For all the existential handwringing I did over issues I might face raising biracial children, it never once occurred to me that effusive compliments from older Asian ladies would be a source of stress and confusion. But, there you go! Once again intense worry leaves me woefully unprepared.
For the record, as their mother, I think my children are freaking gorgeous. As a mother does. I would describe my son's eyes as the darkest brightest eyes I've ever seen, which makes no sense. My Molly has the sweetest face, so pure and darling, with absolutely no trace of her mother's giant schnozz. My baby has the best smile, huge and joyful, and her whole face scrunches up in this perfectly wrinkly way. And when Older Asian Ladies smile at me and tell me in their broken English that my kids are beautiful, it's hard not to say, "AREN'T THEY?!"
Those comments, however, are often (always?) attached to additional observations. All of them are beautiful, yes, but Molly is inevitably singled out as "more Chinese" or "more like Daddy" and Emma is singled out as "more white" or "looks like Mama". Jackson, they feel, is a good mix of the two. The ladies who push the carts at dim sum will stand there and marvel over my children to an uncomfortable degree, as they did this last weekend when we went out with my in-laws. It's all meant as friendly, kind, and complimentary, and I'm determined to take it as such. Whether or not one of my kids has "such big eyes!" says more about the commenter than my child.
Grocery store checkers, restaurant staff, distant aunties, grandmas at swim lessons, they've all made a point to coo over the kids' mixed race-ness. I have a standard response now when I go to Safeway - "yes, their dad is Chinese." I am happy to satisfy their curiosity and thank them for the compliments, even though I'm often thinking to myself: "We live in SEATTLE. How novel can white/Asian kids possibly BE?"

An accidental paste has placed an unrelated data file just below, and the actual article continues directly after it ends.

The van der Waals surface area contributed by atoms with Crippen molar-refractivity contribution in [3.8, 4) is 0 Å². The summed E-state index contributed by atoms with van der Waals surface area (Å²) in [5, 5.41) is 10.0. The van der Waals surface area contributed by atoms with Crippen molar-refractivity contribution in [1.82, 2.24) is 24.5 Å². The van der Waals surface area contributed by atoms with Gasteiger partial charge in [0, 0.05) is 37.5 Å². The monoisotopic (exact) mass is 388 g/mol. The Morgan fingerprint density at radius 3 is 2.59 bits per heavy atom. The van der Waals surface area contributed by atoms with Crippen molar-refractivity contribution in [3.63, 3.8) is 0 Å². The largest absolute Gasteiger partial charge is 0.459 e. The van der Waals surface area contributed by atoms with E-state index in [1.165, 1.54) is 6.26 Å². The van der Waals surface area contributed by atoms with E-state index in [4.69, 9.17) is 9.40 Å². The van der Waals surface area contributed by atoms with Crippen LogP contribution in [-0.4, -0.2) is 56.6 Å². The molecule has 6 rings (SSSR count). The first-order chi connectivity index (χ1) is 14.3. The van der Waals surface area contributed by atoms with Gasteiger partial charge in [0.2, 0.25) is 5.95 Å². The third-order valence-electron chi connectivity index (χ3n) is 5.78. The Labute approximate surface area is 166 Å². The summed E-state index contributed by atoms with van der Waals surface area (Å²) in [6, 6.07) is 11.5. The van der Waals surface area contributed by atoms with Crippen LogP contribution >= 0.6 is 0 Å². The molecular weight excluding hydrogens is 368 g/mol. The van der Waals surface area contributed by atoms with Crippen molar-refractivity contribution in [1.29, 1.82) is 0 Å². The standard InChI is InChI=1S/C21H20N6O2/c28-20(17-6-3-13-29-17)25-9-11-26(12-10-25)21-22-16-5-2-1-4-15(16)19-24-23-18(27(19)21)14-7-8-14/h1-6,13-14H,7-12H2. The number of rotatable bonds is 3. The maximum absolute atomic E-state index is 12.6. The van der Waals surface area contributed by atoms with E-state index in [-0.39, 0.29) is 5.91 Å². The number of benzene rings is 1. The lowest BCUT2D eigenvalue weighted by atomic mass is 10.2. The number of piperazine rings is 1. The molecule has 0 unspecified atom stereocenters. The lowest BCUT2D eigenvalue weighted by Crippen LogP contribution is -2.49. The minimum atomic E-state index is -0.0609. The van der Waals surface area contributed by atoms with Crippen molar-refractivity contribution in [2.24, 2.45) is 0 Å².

All that to say that even though the compliments and/or curiosity can be uncomfortable, I'm not offended by these statements. I'm not really frustrated either, and I have absolutely no intention of coming up with a smart retort or pointed response that displays my disapproval. That would be rude, disrespecting my elders, and unkind. So that's not what I'm trying to figure out.
But for the first time this weekend, when other people labeled one daughter Chinese and one daughter white, in front of them, aloud, publically, I worried.
They may be saying those things in Mandarin and Chinese, they may nothing but complimentary, but one of the girls they're referring to is nearly five and she can hear them. She knows what they're talking about. God knows what she's learning, thinking, feeling, internalizing. If she's not doing it already she'll be doing it soon, and what will it mean to her to be "the Chinese one"? What will she understand about people observing that her sister has "big eyes"?